More from the cultural civil war

Reed Galen:

Last year’s election taught us more hard lessons than we can count. We learned that too many of us who claim to be smart about politics were dead wrong. We learned that inherent biases create unbreakable assumptions. We also learned that we are now two divided nations sharing borders, technology and infrastructure but too often little else. In 2017, America is a dual-civilization country, with each viewing the other with suspicion, disgust and disdain.

America is no stranger to conflicts between civilizations. We had fought a Revolution over it. We fought a horrible, bloody and ultimately unifying Civil War between two civilizations who could no longer co-exist. Starting when the first European settlers arrived and hitting its apex in the late 1800s, the United States fought a civilizational battle with Native American tribes across the Great Plains. In each of these instances, one civilization decisively overtook the other thereby subordinating or replacing the weaker of the two. The 20th Century saw less of this, caused perhaps by two world wars and a Cold War, all civilizational struggles in their own rights, largely holding internal American divisions in stasis, creating a co-mingling of regions, religions and creeds that might otherwise have never met and allowed us to view each other as Americans first and sectionalists second.

In 1993, Samuel Huntington writing in Foreign Affairs, posited that the next world conflict would not be among nation-states, Russia v. Germany or the US v. Japan, but a clash of civilizations. A little context: Huntington was writing in the immediate aftermath of the Cold War, the Soviet Union had collapsed, the Iron Curtain had come down and the Berlin Wall was historical rubble. His theory on civilizations is worthy of consideration today. Here are the five components of a civilization according to Huntington:

1. Shared History
2. Language
3. Culture
4. Tradition
5. Religion

I was born in Marietta, Ohio. It is a small town tucked into a bend of the Ohio River across from West Virginia. For the past 50 years its population has hovered somewhere around 15,000 citizens. An old coal town (my mother was born and raised there) and a current college town (Marietta College, my father’s alma mater) looks much today as it did when I was born there 40 years ago. We didn’t stay long. When I was about six months old, we moved to the Washington, DC area.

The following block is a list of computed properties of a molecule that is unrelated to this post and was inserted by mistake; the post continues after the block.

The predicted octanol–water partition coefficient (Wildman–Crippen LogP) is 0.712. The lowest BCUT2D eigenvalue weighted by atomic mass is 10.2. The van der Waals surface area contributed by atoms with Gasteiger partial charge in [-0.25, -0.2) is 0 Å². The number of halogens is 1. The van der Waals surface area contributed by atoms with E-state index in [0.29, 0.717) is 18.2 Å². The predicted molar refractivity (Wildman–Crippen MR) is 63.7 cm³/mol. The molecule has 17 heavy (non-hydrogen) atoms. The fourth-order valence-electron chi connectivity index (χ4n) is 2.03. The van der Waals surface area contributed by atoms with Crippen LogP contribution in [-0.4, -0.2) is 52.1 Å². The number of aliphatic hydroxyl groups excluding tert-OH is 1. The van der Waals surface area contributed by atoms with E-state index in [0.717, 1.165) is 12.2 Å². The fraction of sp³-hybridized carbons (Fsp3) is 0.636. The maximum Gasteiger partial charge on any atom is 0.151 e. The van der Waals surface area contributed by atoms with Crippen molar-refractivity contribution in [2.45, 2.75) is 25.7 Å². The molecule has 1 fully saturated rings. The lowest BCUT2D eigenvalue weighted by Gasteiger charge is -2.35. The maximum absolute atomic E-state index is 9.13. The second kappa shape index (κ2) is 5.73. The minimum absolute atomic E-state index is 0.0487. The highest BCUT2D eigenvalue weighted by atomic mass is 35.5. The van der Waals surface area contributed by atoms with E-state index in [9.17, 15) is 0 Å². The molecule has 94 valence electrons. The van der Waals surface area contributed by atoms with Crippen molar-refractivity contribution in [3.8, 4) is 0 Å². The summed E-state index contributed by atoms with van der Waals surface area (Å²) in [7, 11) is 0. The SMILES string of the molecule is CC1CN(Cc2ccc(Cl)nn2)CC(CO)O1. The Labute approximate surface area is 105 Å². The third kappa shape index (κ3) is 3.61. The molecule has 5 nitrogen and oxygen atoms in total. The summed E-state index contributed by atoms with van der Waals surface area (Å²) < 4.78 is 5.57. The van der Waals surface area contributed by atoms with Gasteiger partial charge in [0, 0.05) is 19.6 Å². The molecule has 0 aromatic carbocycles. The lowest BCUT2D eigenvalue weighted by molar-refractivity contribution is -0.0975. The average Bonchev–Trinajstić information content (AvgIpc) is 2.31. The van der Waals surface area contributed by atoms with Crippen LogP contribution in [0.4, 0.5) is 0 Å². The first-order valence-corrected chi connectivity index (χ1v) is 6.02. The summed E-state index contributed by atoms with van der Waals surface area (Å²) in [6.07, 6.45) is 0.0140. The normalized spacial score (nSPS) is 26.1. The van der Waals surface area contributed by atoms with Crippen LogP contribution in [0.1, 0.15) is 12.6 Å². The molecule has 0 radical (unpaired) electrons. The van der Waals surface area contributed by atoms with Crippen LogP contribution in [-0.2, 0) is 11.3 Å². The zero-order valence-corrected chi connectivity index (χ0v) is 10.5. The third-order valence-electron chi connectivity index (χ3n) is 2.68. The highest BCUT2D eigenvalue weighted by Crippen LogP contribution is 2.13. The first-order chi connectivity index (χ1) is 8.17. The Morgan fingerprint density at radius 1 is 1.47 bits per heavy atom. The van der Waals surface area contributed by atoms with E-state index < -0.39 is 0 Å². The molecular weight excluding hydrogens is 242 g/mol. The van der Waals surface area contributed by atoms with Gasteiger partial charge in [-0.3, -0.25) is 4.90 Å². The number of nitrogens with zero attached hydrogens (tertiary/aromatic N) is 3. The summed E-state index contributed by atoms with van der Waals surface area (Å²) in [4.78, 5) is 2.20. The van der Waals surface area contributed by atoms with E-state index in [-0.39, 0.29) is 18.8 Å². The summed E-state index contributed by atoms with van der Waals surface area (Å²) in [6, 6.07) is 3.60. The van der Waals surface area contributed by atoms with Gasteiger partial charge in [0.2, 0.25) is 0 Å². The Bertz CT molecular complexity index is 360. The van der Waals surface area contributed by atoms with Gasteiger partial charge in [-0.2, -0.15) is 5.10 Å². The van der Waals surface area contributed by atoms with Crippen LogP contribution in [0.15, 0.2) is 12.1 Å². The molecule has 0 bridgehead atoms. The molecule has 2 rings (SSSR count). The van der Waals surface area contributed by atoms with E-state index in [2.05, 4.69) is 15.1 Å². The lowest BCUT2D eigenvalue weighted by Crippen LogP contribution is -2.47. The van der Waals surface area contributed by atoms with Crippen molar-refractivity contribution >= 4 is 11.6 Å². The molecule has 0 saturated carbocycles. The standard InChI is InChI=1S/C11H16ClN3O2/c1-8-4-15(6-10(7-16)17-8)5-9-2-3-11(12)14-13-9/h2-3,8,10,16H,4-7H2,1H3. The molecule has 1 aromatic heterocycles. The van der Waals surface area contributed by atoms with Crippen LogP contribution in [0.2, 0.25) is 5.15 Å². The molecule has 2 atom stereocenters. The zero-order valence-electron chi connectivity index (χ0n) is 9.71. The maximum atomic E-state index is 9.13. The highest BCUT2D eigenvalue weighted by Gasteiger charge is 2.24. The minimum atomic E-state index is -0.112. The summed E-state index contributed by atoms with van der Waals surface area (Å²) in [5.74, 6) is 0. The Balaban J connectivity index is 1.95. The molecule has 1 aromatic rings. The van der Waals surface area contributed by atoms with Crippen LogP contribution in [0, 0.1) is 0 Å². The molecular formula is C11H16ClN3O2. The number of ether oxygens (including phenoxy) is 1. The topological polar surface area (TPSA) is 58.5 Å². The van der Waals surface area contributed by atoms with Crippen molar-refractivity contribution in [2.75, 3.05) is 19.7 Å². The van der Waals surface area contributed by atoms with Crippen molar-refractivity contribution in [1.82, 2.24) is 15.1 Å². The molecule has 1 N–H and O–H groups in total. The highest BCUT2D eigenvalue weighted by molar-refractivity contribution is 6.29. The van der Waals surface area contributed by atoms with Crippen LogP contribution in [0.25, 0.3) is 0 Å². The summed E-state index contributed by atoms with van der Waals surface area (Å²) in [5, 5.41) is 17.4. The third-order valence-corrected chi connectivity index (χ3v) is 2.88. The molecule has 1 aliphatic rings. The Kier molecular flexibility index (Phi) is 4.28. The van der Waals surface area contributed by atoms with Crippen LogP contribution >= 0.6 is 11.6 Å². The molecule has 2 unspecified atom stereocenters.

Many of the jobs that once kept the first permanent settlement in the Northwest Territory moving forward are long gone. Those that stay there now most likely do so because they’ve been there all their lives, have nowhere to go or no way to get there. Like so many other Rust Belt states, lack of opportunity and opioid addiction are on the rise. Just this year, Washington County, Ohio (of which Marietta is the county seat) pharmacies started offering overdose-reversing Naloxone for home use without a doctor’s prescription. Think about that: Folks are going to the Kroger to buy Narcan to keep in their houses in case a friend or family member ODs.

Bobby told Lucy: “The world ain’t round.
“Drops off sharp at the edge of town.
“Lucy, you know the world must be flat.
“‘cause when people leave town, they never come back.”

Hal Ketchum — Small Town Saturday Night

When folks wake up in Marietta, or in a thousand other small American towns they don’t see much of the American dream anymore. The America they see every morning doesn’t look like the one they grew up in, expected to come of age in, or certainly expected for their children. As so many of them told us in last year’s election, the country has passed them by and they’re not happy about it. They may watch Fox News and listen to Rush or Mark Levin or any of the conservative talk radio yakkers who tell them they’re getting screwed by the politicians in Washington. As distasteful as his hyperbole and message may be, in someways, Rush is right: the old manufacturing towns, and most below-the-line Americans (of all colors) are getting screwed. On any given day, most folks in Washington are far more concerned about whatever lobbyist just came into complain about than figuring out how to restore the economic and cultural fabric of the vast majority of the United States.

Contrast that with a place like Park Slope, Brooklyn. With more than three times the population of Marietta, in just one neighborhood, Park Slope is an exemplar of what an American urban renaissance looks like. It ranks highly in per capita income and has excellent public schools supported by soaring property values. Jobs are plentiful just over the bridge (or through the tunnel) to Manhattan. A 2,300 square foot home in Park Slope runs more than $1 million (you can purchase a similarly sized home in Marietta for less than $200,000.) Drug use, probably high-grade marijuana, is a part of life — a happy part of life.

Waking up to a new day in Park Slope is not just a different zip code, for folks in towns like Marietta, it might as well be Mars. They know where they’re going to work and know, know, their kids are safe walking to school. They look forward to visiting one of many new boutiques or organic quinoa cafes that have sprung up in the last decade or so to keep up with the demand for an upwardly mobile and plugged-in clientele. They love discussing quinoa with their friends and paying $25 for it. After all, you’re eating an ancient grain originally grown by the Inca. The Inca!